Ever wonder why you need to pickup a phone and call if you need to reserve a piece of rental equipment? At Burris Equipment, we believe renting equipment should be quick, convenient, and informative. We put together a quick guide to show you how to request a rental online: Here is the short version if you are in a hurry ;) Go to rental and find a piece, or many pieces, of equipment you want to rent. Select add to cart on each piece of rental equipment (you will find this button on the view more page of each item). Go to your cart and fill out the form. HINT: Don't forget the promo code at the bottom of this page. You will receive email confirmation of your request. Here is the other, scenic version: First, we navigate to the rental page where we have a search feature where you can quickly search for equipment as well as categories to help you find the right equipment for the job. For the purposes of this tutorial, we will search for scissor lift. After pressing the 'Search' button, we are shown a list of relevant results. I would like to sort by price so I am going to sort by average price. I am then able to compare the search results by price and any relevant specifications. I can quickly look at that information all on this screen. I think I like the JLG 2032ES scissor lift for my job, so I select that piece of equipment by clicking 'View More' on the right. I would now like to rent that piece of equipment so I select 'Add to Cart' and receive an alert that this item was added to my cart. I can also find my cart by scrolling to the top of the page and looking for the shopping cart icon. I can then go back to categories to find a welder for my job. I can follow the same process to select my sky welder and add it to my cart. After adding it to my cart, I can now see that I have two items and the pricing associated to those items on my search screen. Once I am finished adding items to my cart, I select check out from the left of the search screen or select the shopping cart icon on the right. That will take me to the rental request form. After filling in my contact information (don't forget the promo code at the bottom of this page). I can review the bottom portion of the page for an estimated total and a brief overview of the rental terms & conditions. Once I am finished, I click submit and again see confirmation that my request has been successfully submitted. You will also receive an email confirmation of your request. Please remember that this functionality is available on all devices so whether you are in your office or on-the-go, Burris Equipment is here for your rental needs. Submit a rental request today! Thank you for reading our tutorial. To show our appreciation, we would like to offer you an exclusive deal today! Use the promo code WEB418 to get 10% off all equipment rentals submitted online. Terms: Valid with promo code only. Must enter promo code when submitting the online rental request. Offer ends 4/11/2018. Offer good for rental contracts with a start date between 3/28/2018 and 4/11/2018.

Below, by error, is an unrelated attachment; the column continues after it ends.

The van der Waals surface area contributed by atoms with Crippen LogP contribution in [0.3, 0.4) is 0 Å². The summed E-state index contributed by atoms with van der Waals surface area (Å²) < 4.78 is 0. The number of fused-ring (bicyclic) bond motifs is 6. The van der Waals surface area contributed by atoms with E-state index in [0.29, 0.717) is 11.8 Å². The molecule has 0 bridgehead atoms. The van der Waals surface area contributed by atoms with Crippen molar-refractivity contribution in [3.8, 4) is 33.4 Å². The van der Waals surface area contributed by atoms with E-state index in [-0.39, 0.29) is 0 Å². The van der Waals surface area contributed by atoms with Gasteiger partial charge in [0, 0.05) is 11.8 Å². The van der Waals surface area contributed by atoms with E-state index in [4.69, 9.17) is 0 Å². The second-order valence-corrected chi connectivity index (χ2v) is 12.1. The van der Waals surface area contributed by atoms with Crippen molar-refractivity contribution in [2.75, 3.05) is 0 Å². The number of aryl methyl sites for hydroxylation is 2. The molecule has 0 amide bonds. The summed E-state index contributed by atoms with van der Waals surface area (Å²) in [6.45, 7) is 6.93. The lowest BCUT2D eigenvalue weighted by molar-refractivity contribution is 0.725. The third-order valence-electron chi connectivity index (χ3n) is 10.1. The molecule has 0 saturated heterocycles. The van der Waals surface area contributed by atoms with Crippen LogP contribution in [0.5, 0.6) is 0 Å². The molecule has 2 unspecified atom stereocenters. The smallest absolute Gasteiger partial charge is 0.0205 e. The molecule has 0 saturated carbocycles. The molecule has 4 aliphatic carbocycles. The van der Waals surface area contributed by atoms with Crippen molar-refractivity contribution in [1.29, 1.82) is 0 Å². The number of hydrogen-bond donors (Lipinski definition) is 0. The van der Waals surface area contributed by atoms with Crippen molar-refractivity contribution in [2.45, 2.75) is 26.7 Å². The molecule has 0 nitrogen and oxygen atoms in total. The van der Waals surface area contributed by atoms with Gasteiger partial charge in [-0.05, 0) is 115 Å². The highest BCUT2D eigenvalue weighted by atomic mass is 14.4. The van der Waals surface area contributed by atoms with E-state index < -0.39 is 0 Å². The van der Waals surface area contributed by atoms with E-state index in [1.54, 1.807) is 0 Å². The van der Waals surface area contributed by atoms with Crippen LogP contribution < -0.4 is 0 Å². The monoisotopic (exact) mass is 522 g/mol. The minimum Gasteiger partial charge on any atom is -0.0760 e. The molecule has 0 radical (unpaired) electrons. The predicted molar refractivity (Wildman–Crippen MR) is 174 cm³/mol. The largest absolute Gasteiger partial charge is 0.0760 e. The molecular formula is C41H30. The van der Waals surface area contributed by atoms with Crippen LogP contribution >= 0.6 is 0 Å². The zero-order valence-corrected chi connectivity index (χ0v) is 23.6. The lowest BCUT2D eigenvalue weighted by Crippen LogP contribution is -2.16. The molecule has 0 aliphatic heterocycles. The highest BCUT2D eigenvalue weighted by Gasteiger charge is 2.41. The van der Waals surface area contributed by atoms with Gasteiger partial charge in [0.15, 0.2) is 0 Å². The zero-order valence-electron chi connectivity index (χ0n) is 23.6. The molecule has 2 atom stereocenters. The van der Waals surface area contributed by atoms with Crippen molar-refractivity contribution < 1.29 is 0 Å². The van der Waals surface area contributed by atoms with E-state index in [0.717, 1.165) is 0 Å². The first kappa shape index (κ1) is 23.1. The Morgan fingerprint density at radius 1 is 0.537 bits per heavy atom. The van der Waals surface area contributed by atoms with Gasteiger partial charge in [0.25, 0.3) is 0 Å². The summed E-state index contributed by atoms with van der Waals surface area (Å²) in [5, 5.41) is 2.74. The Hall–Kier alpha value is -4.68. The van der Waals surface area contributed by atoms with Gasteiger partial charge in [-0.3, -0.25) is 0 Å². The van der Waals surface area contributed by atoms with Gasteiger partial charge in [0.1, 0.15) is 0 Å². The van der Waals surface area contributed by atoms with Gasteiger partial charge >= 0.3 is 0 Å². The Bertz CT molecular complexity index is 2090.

As the snow starts to melt and the weather slowly warms, we are reminded that spring is right around the corner. For many people this is a reminder that their lawns will soon need attention after the harshness of winter. There are a few simple steps to take to ensure a lush green lawn for summer, one of which is aerating your lawn. Aerating pulls cores of dirt out of the ground allowing for air, water, and nutrients to enter the soil to bring life back to the lawn. At Burris Equipment we will be featuring a brand new ride on aerator this spring called the Turfco XT8. This ride on aerator will speed up the process of aerating thanks to higher ground clearance, more horse power, and easier operation than its competitors. The new Turfco XT8 has a whopping 8 inches of ground clearance and a robust 22.5 horse power engine. This clearance and power allows the user to climb most curbs and other obstacles in the yard such as roots, brick, and rocks. The stronger engine will provide the user with less worry when doing deep cores and allow for a lower rpm when in use which means less gas used. The XT8 also features a “set and forget” coring depth lever. With this the user decides the length of cores they want, adjust the lever, locks it in place, and off they go. This new XT8 has the horse power and strength that landscapers demand, and the ease of use for any homeowner to tackle the job themselves. If you would like to learn more or schedule an XT8 for a rental, please visit the XT8 rental detail information page. If you have questions, please contact us via email or phone today!
How are the segments/rim attached to the core? Brazing uses a silver solder between the segment/rim and core and is heated until the solder melts and bonds the two together. Mechanical bonding uses a textured blade core to lock the segment/rim onto the edge of the blade. With laser welding a laser is used to weld the segment/rim and core together. What type of edge? A segmented edge offers a longer life and more durability than other types of blades. They are fast cutting and leave a relatively smooth cut (chipping may still occur). A continuous edge blade offers the smoothest cut. Serrated edge blades are also known as turbo blades given their faster cutting speed. Serrated edge blades provide a smoother cut and faster cutting rate combining the best qualities of both the other of blades. What quality of blade are you looking for? Diamond blades don’t actually cut, they grind and the exposed diamonds do the grinding work. Low quality bonds consists of weaker crystals with irregular shapes. These are used in lower priced diamond blades and because of the jagged points of the irregular shapes have a shorter life and lower cutting rates. Medium quality bonds consists of crystals that have a good strength and shape. These diamonds provide a longer life and better cutting rates. High quality bonds consists of crystals with the highest strength and an octahedral shape resulting in the longest life and fastest cutting rate. What material are you cutting? The number one rule to remember when choosing a diamond blade is to use a hard bond to cut softer materials and a soft bond to cut harder materials. With Diamond Products diamond blades a model number with a 7 has the softest bond and should be used to cut harder materials. 10 is the hardest bond and should be used to cut softer materials. 8 is considered a general purpose blade and will cut both hard and soft materials. Harder materials consist of reinforced concrete, general purpose concrete, and hard aggregate. Softer materials consist of asphalt, brick and block, and green concrete. A diamond blade that has a softer bond than necessary will always cut, but will not last as long as it should. A diamond blade that has a harder bond than necessary may not cut at all.